If you ever need help, run to a village. Trust me, I know.
I spent a month in San Lucar de Barrameda, a small village in Southern Spain. It wasn’t the beaches or the food that I remember most. Nope. I remember the generosity. Safety was never an issue there. Time and time again, people were kind, supportive, and trustworthy.
In San Lucar, it seemed like everybody went out of their way to help each other. Each Sunday, the entire town congregated at Church. They sang their prayers, ate delicious paella, and gossiped about others in the town. The gossip was integral to the safety of the city. Instead of relying on policemen, citizens policed themselves. Everybody knew about people who mis-behaved, so people had an incentive to cooperate and help their neighbors. Kind people were welcome anywhere. Mean people were scorned and ridiculed.
In San Lucar, selfish behavior is unacceptable. But in New York, a city with 8 million people, selfish behavior is the norm. It’s a dog-eat-dog mentality. Policemen are everywhere and sirens are the sound of the city. During rush hour on 5th Avenue, pedestrians fight like soldiers on a battlefield. They step over homeless people, weave through strangers, and J-Walk through red lights.
Why are people so cooperative in San Lucar, but so selfish in New York?
Short Term vs. Long Term Strategies
The answer lies in a book called The Evolution of Cooperation by Robert Axelrod.
The author argues that people behave differently in one-time interactions versus repeated ones. When people believe they will only interact once, they have an incentive to behave selfishly. But if they know the interaction will be frequent and repeated, they will likely cooperate.
Frequent interactions promote stable cooperation. As Axelrod writes:
“If you are unlikely to meet the other person again, or if you care little about future payoffs, then you might as well defect now and not worry about the consequences for the future…. The evolution of cooperation requires that individuals have a sufficiently large chance to meet again so that they have a stake in their future interaction.”
Cooperation is determined by the length and frequency of interactions. If two individuals are likely to meet again, they will likely cooperate. If not, they likely won’t.
Tit-For-Tat: The Master Algorithm
Believe it or not, there’s an optimal way to behave in repeated interactions.
This simple strategy is called Tit for Tat. Reciprocity is the name of the game. Under the rules of Tit-for-Tat, players cooperate on the first move in a series of repeated interactions. Then, they mirror the other player in every subsequent move. After the first interaction, if the other person cooperates, they cooperate. If the other person defects, they defect. It’s simple.
Tit-for-Tat benefits from its own clarity. It’s easy to recognize and hard to exploit. It strikes the optimal balance of kindness, retaliation, forgiveness, and clarity.
Unlike eye-for-an-eye, Tit-for-Tat can be positive sum. Eye-for-an-eye shrinks the pie. If one person loses an eye and retaliates by taking the other person’s eye, both people are left with one eye. Thus, eye-for-an-eye is a sub-optimal strategy. As people retaliate, the total number of resources diminish.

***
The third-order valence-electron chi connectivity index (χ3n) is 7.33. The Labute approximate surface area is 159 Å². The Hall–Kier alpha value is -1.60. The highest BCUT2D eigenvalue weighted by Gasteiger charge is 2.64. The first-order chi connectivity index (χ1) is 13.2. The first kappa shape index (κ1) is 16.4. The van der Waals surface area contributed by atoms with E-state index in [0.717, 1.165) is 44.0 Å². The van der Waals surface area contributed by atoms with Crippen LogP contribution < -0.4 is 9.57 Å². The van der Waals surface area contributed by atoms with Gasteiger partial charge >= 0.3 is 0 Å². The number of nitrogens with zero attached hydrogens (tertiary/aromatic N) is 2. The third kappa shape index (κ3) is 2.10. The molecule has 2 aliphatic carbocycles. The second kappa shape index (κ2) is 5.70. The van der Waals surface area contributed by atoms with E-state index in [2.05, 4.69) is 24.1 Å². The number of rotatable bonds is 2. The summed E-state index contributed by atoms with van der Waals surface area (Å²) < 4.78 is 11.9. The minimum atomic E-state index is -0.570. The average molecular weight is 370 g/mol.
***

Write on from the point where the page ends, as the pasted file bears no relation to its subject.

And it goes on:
Tit-for-Tat is different. It can be positive sum. When people cooperate, the pie expands. Both parties gain resources. Therefore, in an environment of frequent and repeated interactions, Tit-for-Tat is the optimal way to behave.
Rules for Everyday Life
Axelrod’s lessons are applicable in every day life.
To recap: Tit-for-Tat teaches us that in a one-time interaction, cooperation is difficult to achieve. The incentive to cooperate is low. To promote cooperation, people should interact more often.
Cooperation is maximized when people plan to communicate often, for a long time. The more people interact, the greater the incentives for cooperation will be. When interactions are frequent and prolonged, patterns of cooperation emerge. That’s why people are so kind in villages and so selfish in cities.
How about a practical example?
Consider the work environment. Pretend you’re a freelancer preparing to work with a major bank. As you structure the contract, you have multiple payment options. You can (1) receive one big lump sum at the end of the project once all the work has been delivered or (2) receive multiple payments over time (50% up-front, 25% half-way through the project, and 25% once the project is complete).
You should take the second option. Every time.
As Axelrod wrote:
“The great enforcer of morality in commerce is the continuing relationship, the belief that one will have to do business again with this customer, or this supplier, and when a failing company loses this automatic enforcer, not even a strong-arm factor is likely to find a substitute… if the other player is not likely to be seen again, defecting right away is better than being nice.”
In business and in life, the lessons of game theory are simple: cooperate at the beginning of the relationship. After that, mirror the other person’s behavior. Turn one-time interactions into repeated ones, increase the frequency of those interactions, and village-like cooperation will emerge.
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